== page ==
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Preparation for Korean Police & Prosecutor Interrogations & Witness/Defendant Questioning at Korean Courts

All good Korean attorneys prepare all clients for witness questioning & suspect interrogations in Korea.  Clients may be subpoenaed to appear in a Korean police office, Korean prosecutors office or to appear as a witness or a criminal defendant in a Korean Court and should be thoroughly prepared by their attorneys. We at IPG, hear of too many issues of lawyers, only, telling clients to “tell the truth and don’t worry.”  This is, obviously, not adequate witness or suspect preparation.  We see this from Korean law firms large and small.  Thus, the following list was prepared as a basic guide to necessaries prior to coming before a Korean Court, prosecutor or police investigator.  Please retain an attorney that has experience preparing clients for witness questionings and suspect interrogations – it is sad to note that few Korean attorneys have experience preparing even criminal defendants for court.   The reality is, however, that all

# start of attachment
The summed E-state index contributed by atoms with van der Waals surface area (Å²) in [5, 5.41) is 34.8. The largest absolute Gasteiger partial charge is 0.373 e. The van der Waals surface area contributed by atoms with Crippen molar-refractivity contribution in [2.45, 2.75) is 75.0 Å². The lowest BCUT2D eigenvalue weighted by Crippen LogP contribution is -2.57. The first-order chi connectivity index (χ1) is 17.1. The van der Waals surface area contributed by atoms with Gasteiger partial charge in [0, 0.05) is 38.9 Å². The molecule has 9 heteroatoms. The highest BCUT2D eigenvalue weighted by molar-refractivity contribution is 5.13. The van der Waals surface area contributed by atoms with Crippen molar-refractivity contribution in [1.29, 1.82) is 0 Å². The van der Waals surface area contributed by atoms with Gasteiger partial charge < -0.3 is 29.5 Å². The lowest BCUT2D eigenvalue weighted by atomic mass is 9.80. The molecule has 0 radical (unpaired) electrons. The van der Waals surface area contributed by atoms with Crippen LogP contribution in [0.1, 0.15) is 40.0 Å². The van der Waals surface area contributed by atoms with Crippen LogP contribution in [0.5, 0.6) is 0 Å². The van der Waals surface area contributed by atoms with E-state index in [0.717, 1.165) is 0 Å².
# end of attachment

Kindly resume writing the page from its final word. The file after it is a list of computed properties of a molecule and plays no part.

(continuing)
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Korean Governmental Regulations Stifle Innovations and the Role of Korean Law Firms

The Korea Joonang Daily has a good piece concerning the effect of over-regulation on Korean innovation. The article brings to my mind the important role Korean Law Firms should play in preserving economic and individual liberties (basic rights). The reality is without a strong push in the National Assembly (which seems hopeless) the, only option is the courts.  As many readers may know, I formerly worked for the Constitutional Court of Korea.  The Constitutional Court can be a useful tool in fighting the numerous useless, unnecessary, peculiar and often simply non-nonsensical Korean regulations. The answer to this issue, thus, may be to encourage the few proactive, unconflicted and experience Korean Law Firms with experience with complex contentious litigation to take these type cases to the Court.  Korean Law should grant the right to courts to award attorney fees to prevailing lawyers for a sum that is commensurate with the actual cost of